would be some reimbursement, but we didn‘t have anything written down.
There was no contract. It was just a handshake. After we got things
going, then we had to write a contract and that was difficult. But did I
know it was going to go? Yeah, I thought it was a good idea, but I
didn‘t know it was going to be *so* good. In the cookie business, there
are very few platforms of new products.
NE: What‘s your favorite?
Post: Frosted Strawberry.
NE: Do you toast them or eat them raw?
Post: I eat them cold, just the way they are. Pop-Tarts were really on the
threshold of portable foods, because candy bars were the only ones at
the time. In my opinion, Pop-Tarts started the whole ‘breakfast on the
NE: Really? That wasn‘t an initial factor in their creation?
Post: No, they were supposed to be for the toaster. Everybody had a
toaster and Kellogg had nothing in it, so they wanted some sort of
breakfast food in the toaster.
NE: We always had Pop-Tarts in the house growing up. I liked the brown
sugar cinnamon, and we always had the chocolate fudge and strawberry
Post: The brown sugar cinnamon came about because we wanted to have
something other than fruit. One of the guys at Kellogg said, ‘You know,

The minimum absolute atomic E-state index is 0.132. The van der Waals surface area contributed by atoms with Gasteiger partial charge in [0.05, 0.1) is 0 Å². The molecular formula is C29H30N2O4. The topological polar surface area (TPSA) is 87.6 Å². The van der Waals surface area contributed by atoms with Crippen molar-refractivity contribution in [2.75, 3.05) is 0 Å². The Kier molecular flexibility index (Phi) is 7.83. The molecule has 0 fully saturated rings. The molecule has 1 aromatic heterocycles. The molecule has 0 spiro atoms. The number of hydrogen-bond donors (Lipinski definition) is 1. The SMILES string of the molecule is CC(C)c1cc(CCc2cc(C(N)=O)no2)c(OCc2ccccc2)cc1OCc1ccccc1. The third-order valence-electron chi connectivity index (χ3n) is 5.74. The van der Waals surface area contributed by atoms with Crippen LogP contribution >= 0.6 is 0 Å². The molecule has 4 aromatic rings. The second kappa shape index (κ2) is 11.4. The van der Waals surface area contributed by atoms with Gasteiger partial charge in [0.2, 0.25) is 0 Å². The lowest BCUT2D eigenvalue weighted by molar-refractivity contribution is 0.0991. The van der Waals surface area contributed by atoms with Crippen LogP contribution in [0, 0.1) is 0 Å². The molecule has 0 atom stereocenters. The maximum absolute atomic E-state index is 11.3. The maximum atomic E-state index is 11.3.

my grandma used to make some cinnamon things. I like cinnamon.‘ So we
quickly went back to the bakery and put together a cinnamon filling like
his grandma used to make.
NE: Has the Pop-Tart formula changed through the years?
Post: It‘s been modified a bit for processing purposes, flavor, taste and
things like that. It‘s been tweaked.
NE: Do you still eat them?
Post: Do I ever! I watch for sales at Meijer‘s, and I have a lot of fun
watching people. I like to stand there and watch consumers take them off
the shelves. That‘s fun.
(Find photo of Pop Tart, if possible)
Pop (-Tart) Trivia:
- Americans eat about 2 billion Pop-Tarts each year (the Midwest eats
the most), enough to stretch from San Francisco to New York 52 times or
half-way to the moon.
- Frosted Strawberry, Brown Sugar Cinnamon, and S‘mores are 2003‘s
- Toasted or no? Those who plug in their Pop-Tarts are in a slight
majority over those who don‘t.
- In 1967, Post ran a few through a cookie-icing machine, creating the
first frosted Pop-Tarts. With toaster and iced Pop-Tarts in hand, he
proved to his skeptical boss that the frosting wouldn‘t melt. Within an
hour of that demonstration, Kellogg‘s decided to frost all varieties - a
decision that doubled the market.
- An animated toaster named Milton touted Pop-Tarts on commercials
during classic ‘60s shows. Today, Pop-Tarts are celebrities in their own
right: They‘ve been featured in David Letterman‘s Top Ten Lists and in
movies like Toy Story and The Sixth Sense.
- In 1998, Kellogg‘s created “The World‘s Largest Pop-Tart“ at Madison
Square Garden. Measuring 25 feet by 35 feet and weighing 1,250 pounds,
it used 10,500 individual Strawberry Pop-Tarts and took four hours to
- A few flavors that didn‘t make the grade: Chocolate Peppermint, Cherry
Chip, and Frosted Peanut Butter and Jelly. (“Peanut butter couldn‘t take
the heat,“ notes Post.)